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LafargeHolcim CEO to step down over Syria probe

FILE – In this March 2, 2017 file photo Eric Olsen, CEO of Cement group LafargeHolcim, speaks during a press conference in Zurich, on the company’s activities in Syria. Olsen announced Monday, April 24, 2017, that he will resign, citing “strong tensions” facing the Swiss-French cement maker since its admission last month that it had struck deals with armed groups in Syria ‚Äî allegedly including the radical Islamic State group. (Walter Bieri/Keystone via AP, file)

ZURICH: French-Swiss cement maker LafargeHolcim said yesterday its chief executive Eric Olsen is stepping down following an internal investigation into the company’s activities in Syria. His resignation will be effective on July 15, LafargeHolcim said in a statement, adding that its board had agreed to his departure even though an internal probe had determined he was not responsible for any wrongdoings. Olsen’s departure follows an inquiry into the indirect financing by Lafarge of armed groups in civil war-ravaged Syria to keep one of its cement plants operational.

“My decision is driven by my conviction that it will contribute to addressing strong tensions that have recently arisen around the Syria case,” said Olsen. “While I was absolutely not involved in, nor even aware of, any wrongdoing I believe my departure will contribute to bringing back serenity to a company that has been exposed for months on this case,” he added.

‘Unacceptable practices’

Last month, LafargeHolcim admitted that it had resorted to “unacceptable practices” to continue operations at one of its now-closed factories in Syria, and yesterday it said an internal probe had confirmed that finding. The admission came after sources close to the case told AFP in January that the French government had filed a legal complaint against Lafarge for buying oil in Syria to power the Jalabiya factory, in violation of sanctions.

French cement maker Lafarge bought the factory in 2007 and invested some $680 million to get it working by 2010, representing the biggest foreign investment in the country outside the petroleum sector. The plant, located in northern Syria some 150 kilometres (95 miles) northeast of Aleppo, was finally evacuated in 2014, and closed down before Lafarge merged with its Swiss competitor Holcim in 2015. Lafarge is suspected of sourcing oil locally to operate the factory in defiance of a 2012 EU ban on purchases of Syrian oil as part of a sanctions package targeting the regime of Syrian President Bashar al-Assad.

According to an investigative piece published in French daily Le Monde last June, Lafarge entered into deals with armed groups in Syria, including the Islamic State group, to protect its business interests there. Yesterday, LafargeHolcim published findings from an independent, internal investigation into the plant, commissioned by its board. “A number of measures taken to continue safe operations at the Syrian plant were unacceptable, and significant errors of judgement were made that contravened the applicable code of conduct,” it said.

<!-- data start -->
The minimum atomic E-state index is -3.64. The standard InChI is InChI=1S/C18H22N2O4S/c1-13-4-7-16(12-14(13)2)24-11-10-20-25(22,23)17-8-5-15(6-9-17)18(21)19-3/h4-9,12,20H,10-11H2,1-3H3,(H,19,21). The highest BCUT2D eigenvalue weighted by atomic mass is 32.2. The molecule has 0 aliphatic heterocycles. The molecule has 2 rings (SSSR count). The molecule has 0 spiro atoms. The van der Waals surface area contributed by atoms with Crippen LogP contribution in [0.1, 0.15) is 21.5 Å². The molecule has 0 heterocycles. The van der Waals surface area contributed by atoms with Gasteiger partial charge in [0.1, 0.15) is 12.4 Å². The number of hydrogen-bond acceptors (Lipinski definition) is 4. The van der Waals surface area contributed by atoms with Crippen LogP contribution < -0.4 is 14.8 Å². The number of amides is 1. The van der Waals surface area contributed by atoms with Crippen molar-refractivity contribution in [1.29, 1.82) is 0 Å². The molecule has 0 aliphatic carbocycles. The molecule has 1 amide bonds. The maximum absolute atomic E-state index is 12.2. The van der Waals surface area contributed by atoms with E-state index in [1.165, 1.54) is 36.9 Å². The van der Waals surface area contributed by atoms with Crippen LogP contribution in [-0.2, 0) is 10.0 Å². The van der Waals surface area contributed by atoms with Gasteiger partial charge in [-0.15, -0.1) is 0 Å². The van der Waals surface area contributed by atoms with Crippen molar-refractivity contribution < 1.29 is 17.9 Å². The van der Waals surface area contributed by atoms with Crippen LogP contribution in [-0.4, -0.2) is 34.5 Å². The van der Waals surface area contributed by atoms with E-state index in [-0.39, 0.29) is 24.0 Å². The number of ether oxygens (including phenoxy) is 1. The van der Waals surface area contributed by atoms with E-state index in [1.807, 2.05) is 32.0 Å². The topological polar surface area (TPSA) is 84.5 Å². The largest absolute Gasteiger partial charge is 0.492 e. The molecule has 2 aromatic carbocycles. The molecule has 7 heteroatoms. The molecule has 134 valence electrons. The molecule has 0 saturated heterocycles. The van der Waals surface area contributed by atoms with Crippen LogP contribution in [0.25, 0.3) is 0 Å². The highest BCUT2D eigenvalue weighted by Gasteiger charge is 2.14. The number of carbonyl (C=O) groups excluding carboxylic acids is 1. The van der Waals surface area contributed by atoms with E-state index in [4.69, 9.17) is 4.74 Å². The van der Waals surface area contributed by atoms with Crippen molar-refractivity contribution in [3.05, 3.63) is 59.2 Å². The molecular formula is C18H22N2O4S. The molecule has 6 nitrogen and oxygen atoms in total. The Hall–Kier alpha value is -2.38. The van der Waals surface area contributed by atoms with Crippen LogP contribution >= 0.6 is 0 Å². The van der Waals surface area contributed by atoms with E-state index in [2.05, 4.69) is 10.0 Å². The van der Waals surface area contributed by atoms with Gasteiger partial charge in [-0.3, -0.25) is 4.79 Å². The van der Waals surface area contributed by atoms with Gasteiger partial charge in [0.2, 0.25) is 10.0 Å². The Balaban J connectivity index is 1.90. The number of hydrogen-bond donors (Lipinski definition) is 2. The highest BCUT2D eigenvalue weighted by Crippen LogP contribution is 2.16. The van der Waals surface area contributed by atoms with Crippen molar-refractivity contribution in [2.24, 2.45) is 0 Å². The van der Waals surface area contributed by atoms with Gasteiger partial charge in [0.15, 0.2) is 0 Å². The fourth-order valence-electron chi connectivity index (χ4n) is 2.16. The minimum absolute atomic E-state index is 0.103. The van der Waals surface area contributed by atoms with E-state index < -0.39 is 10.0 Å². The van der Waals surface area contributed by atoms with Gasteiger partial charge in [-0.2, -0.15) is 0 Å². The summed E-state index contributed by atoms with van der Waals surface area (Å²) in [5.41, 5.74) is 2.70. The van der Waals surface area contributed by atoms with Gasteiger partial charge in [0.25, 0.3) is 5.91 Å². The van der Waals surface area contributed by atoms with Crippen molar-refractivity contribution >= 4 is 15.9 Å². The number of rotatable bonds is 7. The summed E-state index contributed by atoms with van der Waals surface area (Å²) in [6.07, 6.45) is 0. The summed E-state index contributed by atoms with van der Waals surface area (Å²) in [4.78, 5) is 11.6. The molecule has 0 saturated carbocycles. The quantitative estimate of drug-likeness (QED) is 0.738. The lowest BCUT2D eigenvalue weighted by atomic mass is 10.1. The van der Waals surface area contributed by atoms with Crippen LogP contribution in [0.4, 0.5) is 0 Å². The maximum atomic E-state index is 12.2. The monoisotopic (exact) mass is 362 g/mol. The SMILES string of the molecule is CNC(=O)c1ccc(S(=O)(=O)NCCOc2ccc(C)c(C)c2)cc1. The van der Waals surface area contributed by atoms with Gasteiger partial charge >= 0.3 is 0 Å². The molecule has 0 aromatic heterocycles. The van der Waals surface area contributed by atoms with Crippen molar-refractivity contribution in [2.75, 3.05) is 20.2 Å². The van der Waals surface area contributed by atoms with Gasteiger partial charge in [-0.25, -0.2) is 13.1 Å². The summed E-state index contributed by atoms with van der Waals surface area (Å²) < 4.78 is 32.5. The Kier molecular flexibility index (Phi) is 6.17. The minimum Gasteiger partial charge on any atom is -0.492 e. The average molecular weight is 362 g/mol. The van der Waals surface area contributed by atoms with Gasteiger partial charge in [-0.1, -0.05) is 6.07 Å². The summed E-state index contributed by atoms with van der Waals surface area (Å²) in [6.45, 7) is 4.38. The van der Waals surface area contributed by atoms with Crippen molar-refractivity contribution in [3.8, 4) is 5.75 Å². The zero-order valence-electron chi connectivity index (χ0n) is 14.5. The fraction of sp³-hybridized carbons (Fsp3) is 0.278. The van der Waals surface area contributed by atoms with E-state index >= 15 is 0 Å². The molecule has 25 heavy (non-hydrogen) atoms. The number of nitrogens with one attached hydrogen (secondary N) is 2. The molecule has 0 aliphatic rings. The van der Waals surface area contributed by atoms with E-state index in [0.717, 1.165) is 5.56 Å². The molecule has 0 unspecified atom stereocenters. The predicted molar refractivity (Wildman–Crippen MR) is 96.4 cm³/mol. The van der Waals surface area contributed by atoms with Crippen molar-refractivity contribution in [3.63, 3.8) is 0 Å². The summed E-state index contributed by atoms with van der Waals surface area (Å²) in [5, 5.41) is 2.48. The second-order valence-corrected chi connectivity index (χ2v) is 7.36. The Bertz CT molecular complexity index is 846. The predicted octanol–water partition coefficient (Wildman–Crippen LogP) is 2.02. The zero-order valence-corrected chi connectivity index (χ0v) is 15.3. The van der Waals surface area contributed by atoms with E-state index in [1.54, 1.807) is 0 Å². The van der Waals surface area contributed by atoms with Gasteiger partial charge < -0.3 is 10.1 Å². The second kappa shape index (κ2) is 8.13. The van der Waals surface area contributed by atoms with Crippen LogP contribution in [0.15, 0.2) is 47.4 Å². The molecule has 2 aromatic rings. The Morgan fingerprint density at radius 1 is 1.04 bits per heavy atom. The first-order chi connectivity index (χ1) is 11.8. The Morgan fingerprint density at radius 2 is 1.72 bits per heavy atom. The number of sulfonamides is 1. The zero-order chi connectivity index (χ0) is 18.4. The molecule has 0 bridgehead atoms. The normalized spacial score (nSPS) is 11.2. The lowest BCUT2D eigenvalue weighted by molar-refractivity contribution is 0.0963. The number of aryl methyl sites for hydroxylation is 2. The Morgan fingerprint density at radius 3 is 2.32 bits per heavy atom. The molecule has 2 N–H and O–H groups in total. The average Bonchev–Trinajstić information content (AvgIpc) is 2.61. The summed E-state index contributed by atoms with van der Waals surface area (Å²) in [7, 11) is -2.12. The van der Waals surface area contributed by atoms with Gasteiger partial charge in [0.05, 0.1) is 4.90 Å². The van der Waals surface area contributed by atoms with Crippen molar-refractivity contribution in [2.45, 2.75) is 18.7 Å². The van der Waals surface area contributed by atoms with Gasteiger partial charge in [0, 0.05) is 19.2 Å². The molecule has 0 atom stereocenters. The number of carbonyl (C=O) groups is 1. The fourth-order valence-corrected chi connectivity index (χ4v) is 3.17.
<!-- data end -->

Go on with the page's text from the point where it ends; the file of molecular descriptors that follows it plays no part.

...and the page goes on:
“The findings also confirm that, although these measures were instigated by local and regional management, selected members of group management were aware of circumstances indicating that violations of Lafarge’s established standards of business conduct had taken place,” it added. It stressed though that its internal investigation had “concluded that Eric Olsen was not responsible for, nor thought to be aware of, any wrongdoings that have been identified as part of its review.”

Never again

The company, which said it would begin searching for Olsen’s successor “immediately”, said it had taken “remedial measures”, including the creation of an “Ethics, Integrity and Risk Committe” to strengthen and enhance compliance with its ethics rules. Chairman of LafargeHolcim’s board Beat Hess, who is set to temporarily take over the chief executive seat after Olsen’s departure, stressed Monday that “we are absolutely committed to ensuring that events like those that occurred in Syria must never happen again at LafargeHolcim.”

Vontobel analyst Bernd Pomrehn meanwhile described Olsen’s departure in a research note as “extremely disappointing” at a time when the recently merged company was “gaining traction and delivering on targeted synergies.” But, he said, his departure “highlights that especially companies being active in politically challenging regions such as Syria have to follow strict code of standard practices.” “LafargeHolcim’s decision to create an Ethics, Integrity and Risks committee following the Syria issue came probably too late,” he said. – AFP

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